The one project we’ve done that potentially hazardous is the foam-dart launcher, which is very similar to the NASA design for the paper-rocket launcher (indeed, we have used it as a paper-rocket launcher).  We were pressurizing to 120psi (8 bar), and we had not wrapped the pressure vessels with strapping tape.  That project is on hold currently, not for safety reasons, but because the students in the robotics club got too busy to continue the robotics.  If we pick it up again, we’ll wrap the pressurized PVC pipes with a few layers of strapping tape, then add a layer of colored duct tape (for UV protection of the strapping tape and to make it look nice).  I think that would reduce the hazard to an acceptable level for experimenters, though not for a commercial product.

2012 July 12

Nerf gun barrels

Filed under: Robotics — gasstationwithoutpumps @ 19:08
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In Nerf gun progress, I discussed possible approaches for handling the problem of Nerf-brand darts not fitting in the barrel:

  • Find a source of (probably non-Nerf) foam darts that are 1.45cm (9/16″) diameter with heads that are no wider than the body. I think that they came with an NXT generation crossbow, so replacement foam darts for that may be what we need.
    I’ve ordered a couple dozen NXT generation darts.
  • Buy Nerf  (or other) darts with the right size bodies but oversize heads, remove the heads, and make new ones (out of what?). This would be cheap, but tedious, and the darts would probably fly poorly, unless we made the new heads have a decent weight.
    I’m not willing to try this yet.
  • Use clip-system darts for compatibility with the popular Nerf guns, but find a smaller diameter tube than the ½” PVC pipe (where? and how would it be connected to the solenoid valve?) It looks like Schedule 40 3/8″ steel pipe has a inside diameter of 0.49″, which is just right, but steel pipe is rather heavy.
    I’m still looking, but I’ve not found any lightweight tubing that I think will work.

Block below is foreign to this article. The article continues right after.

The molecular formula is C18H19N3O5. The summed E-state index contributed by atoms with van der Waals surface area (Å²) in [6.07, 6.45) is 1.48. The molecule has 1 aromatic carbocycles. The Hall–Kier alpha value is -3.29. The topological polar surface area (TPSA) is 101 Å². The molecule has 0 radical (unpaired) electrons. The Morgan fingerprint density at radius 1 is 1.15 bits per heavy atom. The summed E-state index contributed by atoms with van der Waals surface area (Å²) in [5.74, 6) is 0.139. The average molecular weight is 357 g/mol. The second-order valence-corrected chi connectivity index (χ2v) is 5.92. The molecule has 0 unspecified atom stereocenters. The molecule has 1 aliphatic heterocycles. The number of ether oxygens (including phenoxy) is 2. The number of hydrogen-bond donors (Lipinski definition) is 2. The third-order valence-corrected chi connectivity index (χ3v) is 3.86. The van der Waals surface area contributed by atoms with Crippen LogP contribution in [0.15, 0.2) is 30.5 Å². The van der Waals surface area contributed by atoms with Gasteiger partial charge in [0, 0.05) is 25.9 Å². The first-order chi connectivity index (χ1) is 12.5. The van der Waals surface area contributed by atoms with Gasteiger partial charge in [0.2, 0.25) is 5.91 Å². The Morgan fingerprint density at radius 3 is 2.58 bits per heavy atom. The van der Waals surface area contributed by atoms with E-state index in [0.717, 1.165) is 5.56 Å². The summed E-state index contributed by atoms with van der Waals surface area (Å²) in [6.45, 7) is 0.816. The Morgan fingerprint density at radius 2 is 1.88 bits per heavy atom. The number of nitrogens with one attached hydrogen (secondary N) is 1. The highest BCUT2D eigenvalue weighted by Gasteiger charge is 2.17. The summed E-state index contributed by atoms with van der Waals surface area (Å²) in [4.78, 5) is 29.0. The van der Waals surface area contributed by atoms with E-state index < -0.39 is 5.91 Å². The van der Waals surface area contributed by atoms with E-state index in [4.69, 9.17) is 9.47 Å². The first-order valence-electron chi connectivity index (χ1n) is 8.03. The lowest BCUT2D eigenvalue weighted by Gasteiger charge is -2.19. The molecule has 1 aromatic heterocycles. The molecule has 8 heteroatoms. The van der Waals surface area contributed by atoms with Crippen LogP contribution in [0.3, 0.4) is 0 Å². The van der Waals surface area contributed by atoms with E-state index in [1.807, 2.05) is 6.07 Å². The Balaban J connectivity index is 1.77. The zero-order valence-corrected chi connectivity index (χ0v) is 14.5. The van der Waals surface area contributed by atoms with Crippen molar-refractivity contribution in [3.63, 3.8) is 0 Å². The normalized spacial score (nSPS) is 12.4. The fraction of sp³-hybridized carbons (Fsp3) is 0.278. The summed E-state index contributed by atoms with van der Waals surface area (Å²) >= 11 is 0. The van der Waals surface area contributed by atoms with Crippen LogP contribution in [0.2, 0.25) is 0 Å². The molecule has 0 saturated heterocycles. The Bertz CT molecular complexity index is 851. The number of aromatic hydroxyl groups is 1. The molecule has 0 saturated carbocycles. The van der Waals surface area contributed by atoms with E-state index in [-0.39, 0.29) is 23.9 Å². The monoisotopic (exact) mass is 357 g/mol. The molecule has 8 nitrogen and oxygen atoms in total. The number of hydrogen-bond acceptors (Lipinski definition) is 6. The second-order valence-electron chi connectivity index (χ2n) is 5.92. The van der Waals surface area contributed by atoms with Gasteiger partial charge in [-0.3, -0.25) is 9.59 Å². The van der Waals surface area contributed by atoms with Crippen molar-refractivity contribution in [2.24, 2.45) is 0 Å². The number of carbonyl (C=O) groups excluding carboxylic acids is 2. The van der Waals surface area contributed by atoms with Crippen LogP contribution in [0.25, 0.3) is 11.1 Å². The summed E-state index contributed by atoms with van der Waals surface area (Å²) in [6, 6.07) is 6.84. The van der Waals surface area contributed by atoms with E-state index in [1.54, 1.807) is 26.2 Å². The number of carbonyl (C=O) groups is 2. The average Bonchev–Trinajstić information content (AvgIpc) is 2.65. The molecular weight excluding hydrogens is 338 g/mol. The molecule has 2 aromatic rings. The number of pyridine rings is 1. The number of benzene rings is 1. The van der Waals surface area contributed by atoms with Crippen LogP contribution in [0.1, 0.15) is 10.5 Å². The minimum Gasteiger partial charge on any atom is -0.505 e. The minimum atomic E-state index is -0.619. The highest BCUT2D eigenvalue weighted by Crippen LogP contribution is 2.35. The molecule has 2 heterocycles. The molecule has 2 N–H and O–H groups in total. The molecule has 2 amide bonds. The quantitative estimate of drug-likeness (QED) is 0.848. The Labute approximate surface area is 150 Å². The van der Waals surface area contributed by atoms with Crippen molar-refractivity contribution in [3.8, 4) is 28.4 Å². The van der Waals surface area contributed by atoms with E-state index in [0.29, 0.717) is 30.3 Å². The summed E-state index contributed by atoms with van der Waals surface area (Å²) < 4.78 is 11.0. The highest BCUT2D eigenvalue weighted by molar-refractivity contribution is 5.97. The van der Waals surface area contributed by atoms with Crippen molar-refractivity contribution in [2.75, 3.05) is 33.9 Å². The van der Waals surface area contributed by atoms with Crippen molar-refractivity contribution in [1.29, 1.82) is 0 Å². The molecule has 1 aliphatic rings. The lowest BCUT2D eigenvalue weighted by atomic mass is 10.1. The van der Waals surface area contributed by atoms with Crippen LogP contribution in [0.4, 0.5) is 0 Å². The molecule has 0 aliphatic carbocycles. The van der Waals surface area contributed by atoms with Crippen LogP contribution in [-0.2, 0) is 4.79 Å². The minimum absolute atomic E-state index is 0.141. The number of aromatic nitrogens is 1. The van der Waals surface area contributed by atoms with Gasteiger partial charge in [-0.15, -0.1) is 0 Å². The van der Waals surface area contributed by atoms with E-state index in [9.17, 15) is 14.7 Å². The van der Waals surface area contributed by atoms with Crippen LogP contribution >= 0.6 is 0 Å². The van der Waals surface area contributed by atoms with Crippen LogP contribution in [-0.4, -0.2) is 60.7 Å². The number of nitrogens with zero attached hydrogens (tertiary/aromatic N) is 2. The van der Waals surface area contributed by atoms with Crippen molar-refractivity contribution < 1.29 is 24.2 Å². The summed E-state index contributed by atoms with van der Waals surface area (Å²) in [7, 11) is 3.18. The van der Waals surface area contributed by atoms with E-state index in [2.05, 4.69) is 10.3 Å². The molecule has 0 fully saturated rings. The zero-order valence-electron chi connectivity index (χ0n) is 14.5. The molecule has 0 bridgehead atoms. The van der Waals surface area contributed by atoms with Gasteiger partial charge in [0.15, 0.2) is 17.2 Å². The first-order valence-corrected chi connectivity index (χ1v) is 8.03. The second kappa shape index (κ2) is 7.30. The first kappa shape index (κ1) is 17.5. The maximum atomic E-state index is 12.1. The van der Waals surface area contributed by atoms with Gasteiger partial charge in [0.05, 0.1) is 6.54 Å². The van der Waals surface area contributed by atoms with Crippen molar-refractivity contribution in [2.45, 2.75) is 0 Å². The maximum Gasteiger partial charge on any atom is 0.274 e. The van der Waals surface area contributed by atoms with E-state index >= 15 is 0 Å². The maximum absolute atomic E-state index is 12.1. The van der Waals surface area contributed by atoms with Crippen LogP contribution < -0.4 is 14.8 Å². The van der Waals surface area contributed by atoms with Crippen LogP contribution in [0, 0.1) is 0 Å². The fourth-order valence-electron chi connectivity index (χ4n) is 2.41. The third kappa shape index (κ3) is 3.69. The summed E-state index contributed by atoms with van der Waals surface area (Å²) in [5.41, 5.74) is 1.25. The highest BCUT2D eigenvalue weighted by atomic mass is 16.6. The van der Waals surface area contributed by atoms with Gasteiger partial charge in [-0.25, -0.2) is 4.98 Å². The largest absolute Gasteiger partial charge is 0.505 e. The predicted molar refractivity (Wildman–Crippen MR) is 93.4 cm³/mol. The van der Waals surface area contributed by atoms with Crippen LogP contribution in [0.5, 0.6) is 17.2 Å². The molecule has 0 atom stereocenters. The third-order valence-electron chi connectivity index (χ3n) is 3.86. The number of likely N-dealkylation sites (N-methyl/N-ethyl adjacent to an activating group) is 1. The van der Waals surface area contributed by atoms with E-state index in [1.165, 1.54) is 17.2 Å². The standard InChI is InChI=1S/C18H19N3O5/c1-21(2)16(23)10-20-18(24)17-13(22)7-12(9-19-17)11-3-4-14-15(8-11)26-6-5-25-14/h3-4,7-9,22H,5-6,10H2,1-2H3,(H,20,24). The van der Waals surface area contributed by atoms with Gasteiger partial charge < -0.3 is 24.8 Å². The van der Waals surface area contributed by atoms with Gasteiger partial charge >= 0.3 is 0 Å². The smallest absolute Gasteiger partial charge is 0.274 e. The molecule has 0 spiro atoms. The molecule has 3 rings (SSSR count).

• Use clip-system darts, but convert to the Nerf-standard tube-inside-the-dart launching system.  This limits the effective barrel length to the inside length of the dart (about 4.5cm) and the barrel diameter to the inside diameter of ¼”, which will limit the top speed of the darts (OK for safety, but probably not as much fun).
    I tried this out today, as the outside diameter of ¼” copper pipe seems to be just the right size.  We already had a piece of copper pipe stuck into a 3/4″ threaded end cap (it was part of the vacuum bottle for the ROV), so I could test this easily.

Here are the two barrels. The long barrel of 1/2″ PVC has an NXT Generation dart poking out the end. It can be loaded all the way into the barrel with a ramrod. An old-fashioned NERF-style dart with the same body size, but a head too big to fit into the barrel is shown below the barrel. The NERF Clip-system dart is shown mounted as far as it goes (only 4.3 cm) onto the 1/4″ copper tube.

The Nerf method of firing darts (with the dart surrounding the launching tube) is similar to our firing of paper “rockets” from the outside of the 1/2″ PVC barrel.

Loading the darts onto the tube is a bit finicky, as the foam is a tight fit over the copper. It might help to smooth the end of the tube, and perhaps use a dry lubricant (soap?). Rapid loading might be a problem.  I can also see why so many Nerf enthusiasts modify clip-system darts—only 4.3 cm fit onto the tube, but one would expect closer to 6cm to fit.  The depth the tube goes into the foam corresponds to the length of the barrel in the bullet-and-barrel system, and the longer the barrel the higher the muzzle velocity (to first approximation).

The darts fire fine though and seem to go fast enough.

Firing the darts this way makes a much higher pitched “pop” rather than the deep “thump” of the long barrel, because the shorter tube has a much higher resonance frequency.  Actually, I don’t know whether this arrangement is better modeled as a closed tube as I did for the long barrel in Nerf gun on the oscilloscope or as a Helmholtz resonator, which would have a resonant frequency of \frac{v}{2\pi} \sqrt{\frac{A}{V_0L}}, where v is the speed of sound (about 34320 cm/sec), A is the area of the neck (about 0.217 cm^2), V0 is the volume of the pipe between the valve and the neck (about 22 cm^3), and L is the length of the neck (about 9cm).  Hmm, the Helmholtz resonator is at about 180 Hz, and the pitch is definitely much higher than that, so perhaps an open-pipe model [Wikipedia’s article on acoustic resonance] is called for: \frac{v}{2(L+0.3d)}, which gives 1750 Hz.